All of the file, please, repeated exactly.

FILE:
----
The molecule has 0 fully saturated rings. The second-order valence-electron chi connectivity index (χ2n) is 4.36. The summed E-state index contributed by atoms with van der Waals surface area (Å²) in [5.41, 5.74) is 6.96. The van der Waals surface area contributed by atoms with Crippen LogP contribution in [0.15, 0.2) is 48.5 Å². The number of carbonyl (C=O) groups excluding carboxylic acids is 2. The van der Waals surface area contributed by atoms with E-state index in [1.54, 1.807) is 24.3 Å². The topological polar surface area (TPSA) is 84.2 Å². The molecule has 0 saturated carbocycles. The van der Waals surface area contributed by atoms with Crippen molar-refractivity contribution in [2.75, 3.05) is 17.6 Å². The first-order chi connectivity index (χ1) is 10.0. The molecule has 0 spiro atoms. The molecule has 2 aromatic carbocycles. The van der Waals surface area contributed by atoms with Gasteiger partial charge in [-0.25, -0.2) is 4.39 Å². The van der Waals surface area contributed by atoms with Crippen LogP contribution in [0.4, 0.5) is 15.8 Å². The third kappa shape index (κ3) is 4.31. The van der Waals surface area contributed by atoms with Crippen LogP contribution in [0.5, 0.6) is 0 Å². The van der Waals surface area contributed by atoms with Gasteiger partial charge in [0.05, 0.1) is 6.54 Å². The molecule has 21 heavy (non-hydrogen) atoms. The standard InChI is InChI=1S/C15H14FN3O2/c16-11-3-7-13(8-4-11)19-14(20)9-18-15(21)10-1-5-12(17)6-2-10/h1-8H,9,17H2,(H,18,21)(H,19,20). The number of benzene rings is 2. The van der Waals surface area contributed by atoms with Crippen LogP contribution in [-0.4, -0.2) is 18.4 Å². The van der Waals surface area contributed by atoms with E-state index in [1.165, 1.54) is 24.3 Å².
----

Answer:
The molecule has 0 fully saturated rings. The second-order valence-electron chi connectivity index (χ2n) is 4.36. The summed E-state index contributed by atoms with van der Waals surface area (Å²) in [5.41, 5.74) is 6.96. The van der Waals surface area contributed by atoms with Crippen LogP contribution in [0.15, 0.2) is 48.5 Å². The number of carbonyl (C=O) groups excluding carboxylic acids is 2. The van der Waals surface area contributed by atoms with E-state index in [1.54, 1.807) is 24.3 Å². The topological polar surface area (TPSA) is 84.2 Å². The molecule has 0 saturated carbocycles. The van der Waals surface area contributed by atoms with Crippen molar-refractivity contribution in [2.75, 3.05) is 17.6 Å². The first-order chi connectivity index (χ1) is 10.0. The molecule has 0 spiro atoms. The molecule has 2 aromatic carbocycles. The van der Waals surface area contributed by atoms with Gasteiger partial charge in [-0.25, -0.2) is 4.39 Å². The van der Waals surface area contributed by atoms with Crippen LogP contribution in [0.4, 0.5) is 15.8 Å². The third kappa shape index (κ3) is 4.31. The van der Waals surface area contributed by atoms with Crippen LogP contribution in [0.5, 0.6) is 0 Å². The van der Waals surface area contributed by atoms with Gasteiger partial charge in [0.05, 0.1) is 6.54 Å². The molecule has 21 heavy (non-hydrogen) atoms. The standard InChI is InChI=1S/C15H14FN3O2/c16-11-3-7-13(8-4-11)19-14(20)9-18-15(21)10-1-5-12(17)6-2-10/h1-8H,9,17H2,(H,18,21)(H,19,20). The number of benzene rings is 2. The van der Waals surface area contributed by atoms with Crippen LogP contribution in [-0.4, -0.2) is 18.4 Å². The van der Waals surface area contributed by atoms with E-state index in [1.165, 1.54) is 24.3 Å².